One of the mysteries of the English language finally explained.
A fatal flaw leading to the downfall of a tragic hero or heroine.
- ‘Rather, her moment of hamartia comes when she decides to behave in a manner that she knows might destroy her social and familial standing.’
- ‘The tragic hero's reversal inspires pity if it is due not to wickedness of character but rather to some hamartia, by which Aristotle seems to mean some error in action, sometimes blameworthy and sometimes not.’
- ‘Aristotle's idea that a tragic hero acts from a hamartia or mistake rather than evil intent was distorted into a theory of the so-called tragic flaw and was applied to describe foibles of Hamlet and Othello (jealousy).’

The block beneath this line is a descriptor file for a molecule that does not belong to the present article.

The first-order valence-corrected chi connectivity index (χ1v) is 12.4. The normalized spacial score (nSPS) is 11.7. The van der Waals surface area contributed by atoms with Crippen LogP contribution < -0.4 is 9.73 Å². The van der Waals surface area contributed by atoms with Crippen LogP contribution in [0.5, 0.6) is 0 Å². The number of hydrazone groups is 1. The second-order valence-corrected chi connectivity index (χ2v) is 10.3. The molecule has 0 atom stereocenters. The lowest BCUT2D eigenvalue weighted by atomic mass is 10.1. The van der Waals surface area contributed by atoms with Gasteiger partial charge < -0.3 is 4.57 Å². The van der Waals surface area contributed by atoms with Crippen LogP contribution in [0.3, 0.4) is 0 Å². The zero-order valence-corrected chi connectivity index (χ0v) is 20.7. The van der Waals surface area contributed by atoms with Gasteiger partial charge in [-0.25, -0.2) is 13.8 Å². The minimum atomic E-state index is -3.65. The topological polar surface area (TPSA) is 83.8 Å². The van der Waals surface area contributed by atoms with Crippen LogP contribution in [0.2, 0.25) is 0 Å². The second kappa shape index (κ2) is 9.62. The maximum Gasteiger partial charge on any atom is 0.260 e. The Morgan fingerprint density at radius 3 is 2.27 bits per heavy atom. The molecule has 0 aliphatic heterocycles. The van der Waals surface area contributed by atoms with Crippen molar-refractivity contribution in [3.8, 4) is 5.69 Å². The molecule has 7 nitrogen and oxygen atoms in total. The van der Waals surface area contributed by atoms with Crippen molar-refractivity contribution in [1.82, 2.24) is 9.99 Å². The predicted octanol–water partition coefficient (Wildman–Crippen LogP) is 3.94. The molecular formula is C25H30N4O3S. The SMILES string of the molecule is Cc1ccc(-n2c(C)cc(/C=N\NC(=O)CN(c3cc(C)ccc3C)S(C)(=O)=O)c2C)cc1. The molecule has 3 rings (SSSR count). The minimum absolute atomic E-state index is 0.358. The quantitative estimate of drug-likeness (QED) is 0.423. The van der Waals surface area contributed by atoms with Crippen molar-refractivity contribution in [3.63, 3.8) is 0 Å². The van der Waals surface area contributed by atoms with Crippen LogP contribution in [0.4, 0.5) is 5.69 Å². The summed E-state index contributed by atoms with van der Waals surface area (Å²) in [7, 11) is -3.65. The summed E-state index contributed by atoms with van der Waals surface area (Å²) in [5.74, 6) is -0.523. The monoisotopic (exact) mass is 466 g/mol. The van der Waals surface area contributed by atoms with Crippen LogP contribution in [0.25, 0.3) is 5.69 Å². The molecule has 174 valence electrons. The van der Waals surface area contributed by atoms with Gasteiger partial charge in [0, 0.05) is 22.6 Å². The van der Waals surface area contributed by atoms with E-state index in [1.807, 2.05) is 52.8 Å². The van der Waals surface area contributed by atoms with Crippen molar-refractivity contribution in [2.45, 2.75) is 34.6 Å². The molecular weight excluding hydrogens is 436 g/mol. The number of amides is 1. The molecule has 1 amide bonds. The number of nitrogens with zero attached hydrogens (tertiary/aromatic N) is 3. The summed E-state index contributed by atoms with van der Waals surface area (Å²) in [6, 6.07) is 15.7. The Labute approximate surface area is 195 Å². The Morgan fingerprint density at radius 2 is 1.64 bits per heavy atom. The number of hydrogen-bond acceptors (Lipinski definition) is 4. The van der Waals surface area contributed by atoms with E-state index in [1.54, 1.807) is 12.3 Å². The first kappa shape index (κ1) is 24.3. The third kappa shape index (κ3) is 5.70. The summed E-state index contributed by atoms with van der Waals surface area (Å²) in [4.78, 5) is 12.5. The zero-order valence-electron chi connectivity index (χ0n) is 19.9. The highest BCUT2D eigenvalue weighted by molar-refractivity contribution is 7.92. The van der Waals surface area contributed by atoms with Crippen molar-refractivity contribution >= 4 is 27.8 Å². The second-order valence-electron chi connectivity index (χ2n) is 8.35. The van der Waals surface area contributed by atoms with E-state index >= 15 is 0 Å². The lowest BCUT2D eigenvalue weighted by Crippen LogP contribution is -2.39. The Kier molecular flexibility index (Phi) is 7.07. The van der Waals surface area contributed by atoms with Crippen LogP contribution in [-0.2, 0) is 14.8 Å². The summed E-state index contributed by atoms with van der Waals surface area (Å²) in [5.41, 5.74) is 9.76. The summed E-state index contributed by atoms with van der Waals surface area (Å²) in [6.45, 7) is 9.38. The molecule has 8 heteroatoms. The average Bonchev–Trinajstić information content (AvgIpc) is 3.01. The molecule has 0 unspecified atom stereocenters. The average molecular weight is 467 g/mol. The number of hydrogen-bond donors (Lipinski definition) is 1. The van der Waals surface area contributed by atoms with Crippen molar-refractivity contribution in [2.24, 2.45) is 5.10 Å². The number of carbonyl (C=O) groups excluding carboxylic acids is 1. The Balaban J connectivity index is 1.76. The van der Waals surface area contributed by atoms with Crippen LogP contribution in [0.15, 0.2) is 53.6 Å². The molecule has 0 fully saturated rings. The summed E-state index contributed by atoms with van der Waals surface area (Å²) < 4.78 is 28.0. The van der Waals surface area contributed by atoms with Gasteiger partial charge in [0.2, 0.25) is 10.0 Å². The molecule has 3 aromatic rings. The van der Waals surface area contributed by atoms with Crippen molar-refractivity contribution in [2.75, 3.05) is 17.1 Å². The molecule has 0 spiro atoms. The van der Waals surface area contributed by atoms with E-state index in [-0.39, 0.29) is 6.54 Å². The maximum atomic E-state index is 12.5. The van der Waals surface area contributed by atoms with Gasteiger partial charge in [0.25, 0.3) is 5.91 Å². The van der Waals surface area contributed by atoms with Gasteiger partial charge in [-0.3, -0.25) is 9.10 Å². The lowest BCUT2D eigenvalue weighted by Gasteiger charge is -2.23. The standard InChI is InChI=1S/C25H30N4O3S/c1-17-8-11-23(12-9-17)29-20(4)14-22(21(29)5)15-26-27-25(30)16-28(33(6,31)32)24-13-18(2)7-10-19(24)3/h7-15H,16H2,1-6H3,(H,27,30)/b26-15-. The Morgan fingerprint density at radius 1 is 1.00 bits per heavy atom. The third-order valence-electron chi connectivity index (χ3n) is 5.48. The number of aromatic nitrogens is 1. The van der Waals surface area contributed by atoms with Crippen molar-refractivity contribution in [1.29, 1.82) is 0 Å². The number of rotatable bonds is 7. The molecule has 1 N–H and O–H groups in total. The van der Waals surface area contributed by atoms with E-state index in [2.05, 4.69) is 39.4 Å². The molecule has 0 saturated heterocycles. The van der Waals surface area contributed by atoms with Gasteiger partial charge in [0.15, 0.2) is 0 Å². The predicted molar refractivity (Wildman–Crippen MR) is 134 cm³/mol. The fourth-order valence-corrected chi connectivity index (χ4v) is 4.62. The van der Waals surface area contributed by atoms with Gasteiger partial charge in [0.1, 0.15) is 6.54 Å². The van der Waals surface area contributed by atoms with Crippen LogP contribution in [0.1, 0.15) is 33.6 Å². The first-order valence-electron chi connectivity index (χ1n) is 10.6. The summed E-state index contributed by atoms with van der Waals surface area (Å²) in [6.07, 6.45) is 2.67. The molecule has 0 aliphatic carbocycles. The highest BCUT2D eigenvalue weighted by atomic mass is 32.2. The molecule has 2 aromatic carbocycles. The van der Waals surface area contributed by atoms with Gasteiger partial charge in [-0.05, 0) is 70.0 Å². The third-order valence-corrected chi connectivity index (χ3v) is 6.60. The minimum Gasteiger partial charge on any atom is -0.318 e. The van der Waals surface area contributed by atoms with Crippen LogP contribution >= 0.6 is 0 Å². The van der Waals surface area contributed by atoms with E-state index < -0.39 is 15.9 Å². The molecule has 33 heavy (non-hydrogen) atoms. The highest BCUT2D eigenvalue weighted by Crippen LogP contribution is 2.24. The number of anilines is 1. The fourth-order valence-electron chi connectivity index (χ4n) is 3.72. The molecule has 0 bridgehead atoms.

- ‘The terms hamartia and hubris should become basic tools of your critical apparatus.’
- ‘The critic Frank Kermode corrected our mistranslation of Aristotle's word hamartia (tragic flaw), suggesting that a more accurate and useful interpretation would be missing the mark.’
Late 18th century: Greek, ‘fault, failure, guilt’; the term was used in Aristotle's Poetics with reference to ancient Greek tragedy.
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